We asked 100+ presidents about the state of higher ed. Here’s what they said.

Daily Briefing

We asked 100+ presidents about the state of higher ed. Here’s what they said.

Will higher ed be ready for the seismic shifts predicted for the next decade?

Each college and university will need a bold strategic vision to continue to thrive—and this puts rising pressure on presidents and their leadership teams to create that vision and communicate it effectively across campus. No wonder the average tenure of a president is falling.

To better understand the challenges facing presidents today, I sat down with EAB General Manager Melanie Ho, who recently wrapped up a listening tour with more than 100 college and university presidents.

Q: Was there anything that surprised you during the conversations?

“Incremental change won’t be enough… [Our school has] to start shifting our future model, and it needs to happen on our current leadership team’s watch.”

College President

Melanie Ho: I was struck by how many presidents feel like this is a pivotal moment, not just for their own institutions, but truly for higher ed as a whole. One president told me, “Incremental change won’t be enough… We have to start shifting our future model, and it needs to happen on our current leadership team’s watch.”

And, behind closed doors, some worry that they’ve actually missed the moment—that while campus leaders were busy putting out the day-to-day fires of the past few years, they were forced to hold off on preparing for some of the longer-term changes heading their way. And now those changes are happening, and they’re bigger than they were predicted to be, and they can’t be ignored anymore.

Q: Can you give me an example?

Melanie: Changing demographics. Higher ed has known for decades that they’d need to serve more low-income, first-generation, and historically underrepresented students. And we knew this would mean contending with deeply rooted achievement gaps and the potential for the college-going rate to fall, because these students didn’t grow up taking college attendance as a given.

But now, the demographic shift is hitting at the same time that the value of a four-year education has been called into question with unprecedented intensity, in the wake of the recession and with political rhetoric coming from both sides of the aisle. What presidents said they find most concerning is that it’s often those students and communities who might benefit most from higher education who are failing to see its value.

So not only do presidents feel less prepared for the demographic shifts than they’d like to be, but now the college-going rate could fall more than anyone expected. And as challenging as all that sounds, that’s just one “perfect storm” out of many.

Q: How are presidents responding to all this so far?

Melanie: The first order of business is to understand the trends and make a plan. Presidents are looking at questions like: How much will my institution need to change to remain relevant? And given that most strategic plans sound the same, how can I make sure that ours is truly “distinctive,” as well as focused on the right areas, rather than trying to be all things to all people?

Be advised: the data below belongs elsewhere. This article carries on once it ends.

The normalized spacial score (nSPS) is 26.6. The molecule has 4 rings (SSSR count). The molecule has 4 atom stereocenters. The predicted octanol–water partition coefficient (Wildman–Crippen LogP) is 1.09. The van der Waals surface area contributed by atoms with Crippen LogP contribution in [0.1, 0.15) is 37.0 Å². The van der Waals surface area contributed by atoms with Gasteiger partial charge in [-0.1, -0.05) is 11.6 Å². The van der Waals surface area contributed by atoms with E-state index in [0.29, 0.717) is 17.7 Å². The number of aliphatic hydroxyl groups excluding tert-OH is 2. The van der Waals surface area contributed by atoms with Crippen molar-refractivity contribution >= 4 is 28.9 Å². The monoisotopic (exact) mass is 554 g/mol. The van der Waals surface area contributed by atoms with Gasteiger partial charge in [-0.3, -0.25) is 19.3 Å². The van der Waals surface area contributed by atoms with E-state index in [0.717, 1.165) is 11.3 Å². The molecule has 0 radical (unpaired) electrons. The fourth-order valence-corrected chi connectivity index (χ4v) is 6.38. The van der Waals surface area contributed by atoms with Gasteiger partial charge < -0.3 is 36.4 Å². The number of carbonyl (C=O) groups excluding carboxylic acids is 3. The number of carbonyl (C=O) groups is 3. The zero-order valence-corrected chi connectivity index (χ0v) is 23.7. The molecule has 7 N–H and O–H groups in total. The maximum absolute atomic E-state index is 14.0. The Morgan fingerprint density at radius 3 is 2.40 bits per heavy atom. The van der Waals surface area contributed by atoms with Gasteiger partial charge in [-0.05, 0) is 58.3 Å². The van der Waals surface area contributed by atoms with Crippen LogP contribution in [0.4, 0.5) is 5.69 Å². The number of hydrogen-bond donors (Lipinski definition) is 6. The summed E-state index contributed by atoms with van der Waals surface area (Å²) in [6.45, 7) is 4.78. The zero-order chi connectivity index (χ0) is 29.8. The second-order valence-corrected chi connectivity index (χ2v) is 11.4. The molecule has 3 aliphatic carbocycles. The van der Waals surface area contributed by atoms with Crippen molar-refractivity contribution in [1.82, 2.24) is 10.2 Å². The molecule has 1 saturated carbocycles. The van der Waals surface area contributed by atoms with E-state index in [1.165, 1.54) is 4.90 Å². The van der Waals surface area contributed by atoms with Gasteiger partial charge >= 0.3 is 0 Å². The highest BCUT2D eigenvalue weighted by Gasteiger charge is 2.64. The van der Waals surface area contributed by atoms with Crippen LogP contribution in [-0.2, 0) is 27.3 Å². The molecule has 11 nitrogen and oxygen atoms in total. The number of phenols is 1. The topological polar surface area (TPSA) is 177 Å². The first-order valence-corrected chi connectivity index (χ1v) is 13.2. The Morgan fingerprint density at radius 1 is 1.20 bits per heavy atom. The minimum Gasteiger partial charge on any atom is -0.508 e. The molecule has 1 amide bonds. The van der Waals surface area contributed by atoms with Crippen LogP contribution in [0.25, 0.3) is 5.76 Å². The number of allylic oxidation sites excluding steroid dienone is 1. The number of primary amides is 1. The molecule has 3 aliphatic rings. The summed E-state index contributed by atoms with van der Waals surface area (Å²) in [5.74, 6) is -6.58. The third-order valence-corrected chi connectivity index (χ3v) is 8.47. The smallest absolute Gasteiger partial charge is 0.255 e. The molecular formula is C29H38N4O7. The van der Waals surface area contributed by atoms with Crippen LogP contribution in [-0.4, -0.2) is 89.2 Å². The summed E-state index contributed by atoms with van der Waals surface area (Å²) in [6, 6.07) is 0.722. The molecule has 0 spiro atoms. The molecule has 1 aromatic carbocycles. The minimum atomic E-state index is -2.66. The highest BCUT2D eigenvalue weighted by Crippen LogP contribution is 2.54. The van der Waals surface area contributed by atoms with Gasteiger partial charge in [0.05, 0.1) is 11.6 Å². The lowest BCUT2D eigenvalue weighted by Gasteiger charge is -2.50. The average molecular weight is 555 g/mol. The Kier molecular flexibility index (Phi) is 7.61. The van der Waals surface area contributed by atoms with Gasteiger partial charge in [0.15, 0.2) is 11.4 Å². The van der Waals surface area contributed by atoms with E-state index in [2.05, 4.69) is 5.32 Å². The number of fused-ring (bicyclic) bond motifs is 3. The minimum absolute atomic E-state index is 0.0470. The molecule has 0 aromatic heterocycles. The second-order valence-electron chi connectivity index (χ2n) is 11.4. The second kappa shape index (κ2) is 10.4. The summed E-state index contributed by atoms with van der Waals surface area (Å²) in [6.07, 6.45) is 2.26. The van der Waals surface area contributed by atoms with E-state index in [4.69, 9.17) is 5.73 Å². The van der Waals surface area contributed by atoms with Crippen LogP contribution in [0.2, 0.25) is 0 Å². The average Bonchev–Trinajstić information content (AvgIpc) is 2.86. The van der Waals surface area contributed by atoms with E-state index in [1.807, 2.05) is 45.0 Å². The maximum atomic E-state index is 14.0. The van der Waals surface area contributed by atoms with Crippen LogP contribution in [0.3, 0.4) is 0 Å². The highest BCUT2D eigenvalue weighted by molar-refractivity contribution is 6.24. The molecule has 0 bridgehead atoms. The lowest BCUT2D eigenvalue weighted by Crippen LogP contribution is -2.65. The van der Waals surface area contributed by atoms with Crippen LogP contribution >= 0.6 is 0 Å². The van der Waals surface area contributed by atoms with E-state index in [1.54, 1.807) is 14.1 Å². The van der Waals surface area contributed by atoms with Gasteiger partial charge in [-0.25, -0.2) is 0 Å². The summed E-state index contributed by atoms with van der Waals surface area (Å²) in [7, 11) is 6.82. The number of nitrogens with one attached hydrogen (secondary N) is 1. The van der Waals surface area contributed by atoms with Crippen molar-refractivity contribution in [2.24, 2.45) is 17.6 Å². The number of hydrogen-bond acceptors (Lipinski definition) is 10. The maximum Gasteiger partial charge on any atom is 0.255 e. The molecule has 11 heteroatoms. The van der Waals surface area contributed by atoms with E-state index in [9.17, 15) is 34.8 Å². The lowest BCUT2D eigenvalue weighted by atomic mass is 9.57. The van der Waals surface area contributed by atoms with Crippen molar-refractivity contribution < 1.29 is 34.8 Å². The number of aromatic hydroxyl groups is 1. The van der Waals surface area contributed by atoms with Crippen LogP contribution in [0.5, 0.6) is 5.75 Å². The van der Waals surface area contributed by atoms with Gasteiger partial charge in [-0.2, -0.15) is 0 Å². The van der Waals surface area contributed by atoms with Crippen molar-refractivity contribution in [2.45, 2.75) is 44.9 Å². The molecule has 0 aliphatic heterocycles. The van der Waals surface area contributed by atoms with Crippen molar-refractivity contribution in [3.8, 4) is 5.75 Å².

Q: You said that’s the first order of business. What’s the second?

Melanie: Having a bold institutional vision is only the first step. In higher ed, change is usually incremental and happens in silos. But presidents know that the kinds of reforms they need to make are going to require systemic, holistic change across campus. They know they’re going to need to review their organizational design, as well as win over any pockets of resistance or complacency.

The other challenge in this area is how to move more quickly from vision to execution. As an example, university leaders lament that general education reform can take seven years, and has cost some provosts a job, only to end in one or two minor requirement changes. When you’re in that reality, how can you consider more monumental changes?

Q: That sounds overwhelming! What’s the way forward?

Melanie: It does begin to sound overwhelming. My team and I have already started conducting follow-up research in two focus areas: first, we’re looking at the future of university strategy—where are current strategic plans most at risk, and what are better ways of approaching the strategic planning process.  Second, we’re looking at how to provide distinctive value to the student of tomorrow.

We’re also seeing more and more interest in presidents collaborating across institutions. To help facilitate that, we’re bringing together groups of presidents for peer roundtable sessions to discuss future strategy and lessons from higher ed innovators. Many presidents are interested in what lessons for the student experience and organizational design can be gleaned from other sectors, and we’re also hosting out-of-sector experience labs, like a trip with 30 presidents to Zappos next month.

We hope our research and presidential gatherings will help university leadership teams set frontier strategy, engage with campus stakeholders, and work more effectively with their boards.

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